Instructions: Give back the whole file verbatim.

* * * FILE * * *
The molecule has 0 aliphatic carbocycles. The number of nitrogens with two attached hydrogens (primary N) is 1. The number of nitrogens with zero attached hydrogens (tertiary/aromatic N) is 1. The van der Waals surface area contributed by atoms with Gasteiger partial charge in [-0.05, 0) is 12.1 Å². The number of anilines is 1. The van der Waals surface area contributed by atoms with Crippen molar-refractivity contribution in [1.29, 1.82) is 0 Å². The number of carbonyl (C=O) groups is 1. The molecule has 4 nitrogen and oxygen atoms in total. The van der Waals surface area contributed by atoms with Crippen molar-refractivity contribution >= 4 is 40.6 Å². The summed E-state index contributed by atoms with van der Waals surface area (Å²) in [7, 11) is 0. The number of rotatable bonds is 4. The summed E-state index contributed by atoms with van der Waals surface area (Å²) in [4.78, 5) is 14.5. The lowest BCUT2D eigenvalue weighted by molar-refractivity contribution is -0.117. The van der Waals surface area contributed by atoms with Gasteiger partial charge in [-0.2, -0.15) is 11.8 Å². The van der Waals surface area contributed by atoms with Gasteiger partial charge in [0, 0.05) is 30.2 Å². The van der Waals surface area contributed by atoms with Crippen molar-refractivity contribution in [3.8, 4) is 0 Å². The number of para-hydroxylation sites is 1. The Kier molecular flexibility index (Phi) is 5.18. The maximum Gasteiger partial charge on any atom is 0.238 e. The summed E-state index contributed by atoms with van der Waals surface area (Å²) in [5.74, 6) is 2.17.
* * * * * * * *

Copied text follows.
The molecule has 0 aliphatic carbocycles. The number of nitrogens with two attached hydrogens (primary N) is 1. The number of nitrogens with zero attached hydrogens (tertiary/aromatic N) is 1. The van der Waals surface area contributed by atoms with Gasteiger partial charge in [-0.05, 0) is 12.1 Å². The number of anilines is 1. The van der Waals surface area contributed by atoms with Crippen molar-refractivity contribution in [1.29, 1.82) is 0 Å². The number of carbonyl (C=O) groups is 1. The molecule has 4 nitrogen and oxygen atoms in total. The van der Waals surface area contributed by atoms with Crippen molar-refractivity contribution >= 4 is 40.6 Å². The summed E-state index contributed by atoms with van der Waals surface area (Å²) in [7, 11) is 0. The number of rotatable bonds is 4. The summed E-state index contributed by atoms with van der Waals surface area (Å²) in [4.78, 5) is 14.5. The lowest BCUT2D eigenvalue weighted by molar-refractivity contribution is -0.117. The van der Waals surface area contributed by atoms with Gasteiger partial charge in [-0.2, -0.15) is 11.8 Å². The van der Waals surface area contributed by atoms with Gasteiger partial charge in [0, 0.05) is 30.2 Å². The van der Waals surface area contributed by atoms with Crippen molar-refractivity contribution in [3.8, 4) is 0 Å². The number of para-hydroxylation sites is 1. The Kier molecular flexibility index (Phi) is 5.18. The maximum Gasteiger partial charge on any atom is 0.238 e. The summed E-state index contributed by atoms with van der Waals surface area (Å²) in [5.74, 6) is 2.17.